An extended review of African Laughter: Four Visits to Zimbabwe by Doris Lessing. Published in Transition, Issue 59.
As I write, the drought in Southern Africa, the worst in this century, continues unrelenting. Zimbabwe has been spared the horrors of Somalia and Mozambique, where the effects of drought are compounded by civil war, but the country's situation is serious. An article in the New York Times told how rangers at Zimbabwe's Gonarezhou National Park were killing wildlife in order to feed the people. Plans were underway to shoot about 2,000 elephants and 5,000 impala and distribute the meat among starving villagers. A photo of an African boy showed him grinning as he held up a side of impala meat.
Though the Times didn't say so, Gonarezhou National Park is a historic spot. A bleak, arid, little-known corner of Zimbabwe, it was here that Joshua Nkomo, with other nationalist leaders, spent over ten years in a detention camp. Nkomo referred to it as the "dark side of the moon." A railway line passes through from Mozambique, and in his memoirs Nkomo described watching trains roll by, bringing goods to Rhodesia in violation of international sanctions. The detention camp is gone, but in recent years the park has been closed to foreign tourists because of the threat from Renamo rebels who have poached rhinos and elephants there and sold the horn and ivory to fund their activities.
The most recent of the four trips described in Doris Lessing's African Laughter: Four Visits to Zimbabwe was a quick stop early in 1992, when the seriousness of the drought was already apparent. The country usually held grain reserves sufficient for one year, but these had been given away or sold. "It seems advice from the experts of the IMF and the World Bank was partly responsible for this stupidity," Lessing notes.
"Who cares whether this is just a little temporary blip on the weather graph? Or a permanent major shift in the climate?" a Zimbabwean tells her. "The farmers don't care, hungry people don't care. All people care about is, Are the rains going to come in November?"
That is how the book concludes -- on a somber note all too familiar in works about modern Africa. As if the drought and famine were not enough, the last brief chapter also touches on AIDS, corruption, and a government move to exert more control over the University of Zimbabwe.
And yet ... in the same chapter, a traveler returns from Zaire, Kenya, Tanzania, and Mozambique to say, "Let me tell you! In comparison with any of those Zimbabwe is up to its armpits in jam." Another voice says, "Corruption? Don't make me laugh. Compared to someone like Robert Maxwell they are babies. Bad planning? So what! They'll learn." And a village woman from Masvingo says, "We survived the War. We'll survive the drought."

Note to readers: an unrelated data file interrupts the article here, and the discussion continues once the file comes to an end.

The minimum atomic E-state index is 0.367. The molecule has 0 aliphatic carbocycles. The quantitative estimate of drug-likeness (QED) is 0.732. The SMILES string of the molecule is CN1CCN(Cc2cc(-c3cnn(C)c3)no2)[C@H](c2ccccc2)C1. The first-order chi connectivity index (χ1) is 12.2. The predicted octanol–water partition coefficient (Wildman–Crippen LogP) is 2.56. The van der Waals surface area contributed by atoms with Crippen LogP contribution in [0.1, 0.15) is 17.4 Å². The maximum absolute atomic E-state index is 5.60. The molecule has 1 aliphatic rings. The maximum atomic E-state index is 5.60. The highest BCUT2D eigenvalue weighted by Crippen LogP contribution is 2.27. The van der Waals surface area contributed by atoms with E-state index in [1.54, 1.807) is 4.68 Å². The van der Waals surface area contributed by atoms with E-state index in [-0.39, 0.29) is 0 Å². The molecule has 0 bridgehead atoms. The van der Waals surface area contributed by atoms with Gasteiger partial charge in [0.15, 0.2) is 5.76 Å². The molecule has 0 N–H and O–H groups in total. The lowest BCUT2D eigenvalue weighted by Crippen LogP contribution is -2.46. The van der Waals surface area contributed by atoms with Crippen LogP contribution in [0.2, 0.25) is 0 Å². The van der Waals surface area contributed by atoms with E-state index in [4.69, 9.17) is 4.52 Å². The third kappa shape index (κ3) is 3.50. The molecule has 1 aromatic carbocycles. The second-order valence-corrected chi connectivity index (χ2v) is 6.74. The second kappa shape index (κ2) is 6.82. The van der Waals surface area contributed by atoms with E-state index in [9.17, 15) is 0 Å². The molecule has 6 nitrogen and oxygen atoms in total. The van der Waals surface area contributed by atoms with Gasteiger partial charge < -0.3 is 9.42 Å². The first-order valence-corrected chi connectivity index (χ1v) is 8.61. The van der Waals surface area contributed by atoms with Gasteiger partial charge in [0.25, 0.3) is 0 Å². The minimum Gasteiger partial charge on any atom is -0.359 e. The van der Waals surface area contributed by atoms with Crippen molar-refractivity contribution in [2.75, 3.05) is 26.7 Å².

This multiplicity of voices is characteristic of African Laughter. You could call it a polyphonic book, like the polyphonic novels of Dostoyevsky and Tolstoy, in which a vast story is told through alternating voices. And this would be oddly appropriate, since Doris Lessing more than once compares Zimbabwe to revolutionary Russia: another traditional peasant society yanked violently into the future, to the accompaniment of dire predictions, utopian dreams, inflated rhetoric, energetic profiteering, and idealistic self-sacrifice. Zimbabwe even has its narodniks -- educated young men and women who "go to the people" in order to teach and learn from them. In this case they are the members of a Book Team who travel the country from village to village, organizing discussions with rural women and compiling a book on their problems and how to solve them.
Doris Lessing was born in Persia and spent her youth in Southern Rhodesia -- two countries whose names have disappeared from the maps. Her opposition, as a Communist, to the racial oppression practiced by the Rhodesian government caused her to be made a Prohibited Immigrant. She has described Rhodesia vividly in some of her best fiction, including The Golden Notebook, the Children of Violence novels, and her African Stories. There is some beautiful descriptive writing in this new book, too, particularly in the sections that tell of her wary conversations with her long-estranged brother (now dead) and her return to the hill where she lived as a child. When, after years of misgivings and false starts, she goes to see the place, she finds the hilltop leveled and a "graceless greyish bungalow" standing where the house she grew up in once stood. The bush around the house, where once you could hardly take a step without starting a bird or a duiker, is gone. An African family is living there, and the house is full of children who look at her through the windows and don't respond to her smiles and gestures.
Her brother has warned her not to return here because it will break her heart, but it is not until she looks out from the hill and sees endless red fields where the bush once was that she realizes this was what he meant. Six years before, she had given a lift to three African men and fallen into conversation. When they asked her what changes she had noticed in the country, it occurred to her that the loss of the bush and its wildlife was even more important than the war and the change of government. "Now," she adds, "years later, I am sure of it. But I could not talk like this to these people then, at that time. It would have sounded an irrelevance: at best, like one of the eccentricities the whites go in for."
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